The following is Section 2 from Module 6 of “Essential Skills for Engaging Conflict”, a course that Sound Options Group developed in partnership with Oklahoma State University. These modules are a great resource to lead your team through as you work to improve your conflict engagement skills.
Strategies for effectively sorting through a range of options
If we have been successful in our Exploration and Brainstorming process we are faced with a list of possible options. It is now time to shift the conversation to more convergent thinking in which the task is to begin sorting potential options into categories, evaluating alternatives, and arriving at some general conclusions. This can be done in a structured our unstructured fashion. In some cases the group will almost immediately gravitate to a specific idea or cluster of ideas. It is obvious to everyone what makes most sense and participants are ready to move towards implementation. In other situations we may move through a series of steps designed to support the sorting and evaluation of ideas.
First of all it is important to review as a group, the criteria that will be used to judge each option. Typically these criteria will include:
- The shared and individual “Interests” identified in the exploration phase of this process.
- Any industry, regulatory or legal parameters that participants recognize as relevant to this decision, and
- Any other standards that the group might have adopted in relationship to this decision.
The following are three examples of strategies used by groups to systematically sort through a range of possible choices:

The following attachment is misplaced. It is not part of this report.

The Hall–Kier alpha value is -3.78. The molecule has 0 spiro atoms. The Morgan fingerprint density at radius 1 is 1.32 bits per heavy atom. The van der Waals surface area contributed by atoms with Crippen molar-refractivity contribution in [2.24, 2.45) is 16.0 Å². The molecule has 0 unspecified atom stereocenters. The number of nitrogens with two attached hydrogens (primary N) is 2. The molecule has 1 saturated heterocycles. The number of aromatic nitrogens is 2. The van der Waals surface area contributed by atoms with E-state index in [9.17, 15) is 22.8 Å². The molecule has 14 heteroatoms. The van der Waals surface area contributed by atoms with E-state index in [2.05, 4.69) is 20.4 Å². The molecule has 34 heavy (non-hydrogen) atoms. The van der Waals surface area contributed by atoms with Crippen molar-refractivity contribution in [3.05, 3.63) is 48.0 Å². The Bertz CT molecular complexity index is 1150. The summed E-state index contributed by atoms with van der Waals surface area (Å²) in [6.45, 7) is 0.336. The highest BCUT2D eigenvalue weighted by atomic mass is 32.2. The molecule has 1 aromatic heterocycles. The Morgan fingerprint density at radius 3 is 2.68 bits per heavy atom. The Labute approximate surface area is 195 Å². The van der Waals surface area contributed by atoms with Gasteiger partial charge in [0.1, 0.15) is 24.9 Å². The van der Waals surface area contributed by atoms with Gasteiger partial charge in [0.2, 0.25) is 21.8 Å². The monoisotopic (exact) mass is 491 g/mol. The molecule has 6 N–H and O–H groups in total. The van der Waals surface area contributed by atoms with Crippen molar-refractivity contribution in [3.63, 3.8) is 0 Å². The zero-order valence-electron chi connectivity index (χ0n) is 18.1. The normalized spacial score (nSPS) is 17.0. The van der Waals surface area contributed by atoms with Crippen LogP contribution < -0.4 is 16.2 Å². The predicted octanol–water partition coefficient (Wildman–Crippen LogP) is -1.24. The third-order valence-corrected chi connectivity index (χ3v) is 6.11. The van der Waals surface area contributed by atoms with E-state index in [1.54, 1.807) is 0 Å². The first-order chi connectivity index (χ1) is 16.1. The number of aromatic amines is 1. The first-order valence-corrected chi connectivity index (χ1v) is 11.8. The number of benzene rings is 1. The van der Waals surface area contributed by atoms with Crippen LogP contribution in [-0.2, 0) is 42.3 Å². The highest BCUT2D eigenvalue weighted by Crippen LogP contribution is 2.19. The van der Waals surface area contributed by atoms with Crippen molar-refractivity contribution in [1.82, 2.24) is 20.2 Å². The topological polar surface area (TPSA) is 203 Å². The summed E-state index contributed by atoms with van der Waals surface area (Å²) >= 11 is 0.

- The first process, referred to as “Winnowing” involves sorting ideas with potential from those that have no possibility for implementation or to which no one is committed. Winnowing literally means to separate the wheat from the chaff or the “good” from the “bad”. It is a quick way to eliminate ideas that are not worth pursuing.
- A second process is referred to “Multi-voting”. Many of you have participated in a large group process in which you are asked to place colored dots next to your top choices. In this way a group or team can identify the idea or cluster of ideas to which there is the greatest level of commitment. This will often result in 5-7 options that the group is willing to consider for implementation.
- A final process involves creating a “Matrix” by which you evaluate each option against specific interests and/or standards. In most cases some form of Likert Scale is applied to weight the various comparisons. A sum of the weighted comparisons will often reveal the “best” option for implementation.
Options/Interests A B B D Score
As a group,use the following questions to increase your shared understanding of the evaluation process:
- In your experience, what typically happens at this stage of a process of collaboration?
- Share examples of effective strategies you have experienced for sorting through a range of potential options or choices.
- How might you individually or as a group improve in this area?